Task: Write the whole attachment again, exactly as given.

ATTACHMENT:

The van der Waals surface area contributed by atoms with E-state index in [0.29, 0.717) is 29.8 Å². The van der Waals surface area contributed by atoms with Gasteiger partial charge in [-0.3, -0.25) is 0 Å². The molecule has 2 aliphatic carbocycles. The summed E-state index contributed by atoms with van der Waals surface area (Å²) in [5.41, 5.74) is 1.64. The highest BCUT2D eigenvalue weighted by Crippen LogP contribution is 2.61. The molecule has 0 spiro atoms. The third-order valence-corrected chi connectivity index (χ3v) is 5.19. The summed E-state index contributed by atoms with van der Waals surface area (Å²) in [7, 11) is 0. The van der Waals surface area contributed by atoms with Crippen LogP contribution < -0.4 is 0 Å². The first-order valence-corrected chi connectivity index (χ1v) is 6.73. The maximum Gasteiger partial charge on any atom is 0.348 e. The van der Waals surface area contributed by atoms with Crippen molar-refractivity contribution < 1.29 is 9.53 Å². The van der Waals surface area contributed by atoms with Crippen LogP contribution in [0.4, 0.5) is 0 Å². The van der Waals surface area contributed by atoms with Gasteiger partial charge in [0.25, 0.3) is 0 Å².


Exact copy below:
The van der Waals surface area contributed by atoms with E-state index in [0.29, 0.717) is 29.8 Å². The van der Waals surface area contributed by atoms with Gasteiger partial charge in [-0.3, -0.25) is 0 Å². The molecule has 2 aliphatic carbocycles. The summed E-state index contributed by atoms with van der Waals surface area (Å²) in [5.41, 5.74) is 1.64. The highest BCUT2D eigenvalue weighted by Crippen LogP contribution is 2.61. The molecule has 0 spiro atoms. The third-order valence-corrected chi connectivity index (χ3v) is 5.19. The summed E-state index contributed by atoms with van der Waals surface area (Å²) in [7, 11) is 0. The van der Waals surface area contributed by atoms with Crippen LogP contribution < -0.4 is 0 Å². The first-order valence-corrected chi connectivity index (χ1v) is 6.73. The maximum Gasteiger partial charge on any atom is 0.348 e. The van der Waals surface area contributed by atoms with Crippen molar-refractivity contribution < 1.29 is 9.53 Å². The van der Waals surface area contributed by atoms with Crippen LogP contribution in [0.4, 0.5) is 0 Å². The van der Waals surface area contributed by atoms with Gasteiger partial charge in [0.25, 0.3) is 0 Å².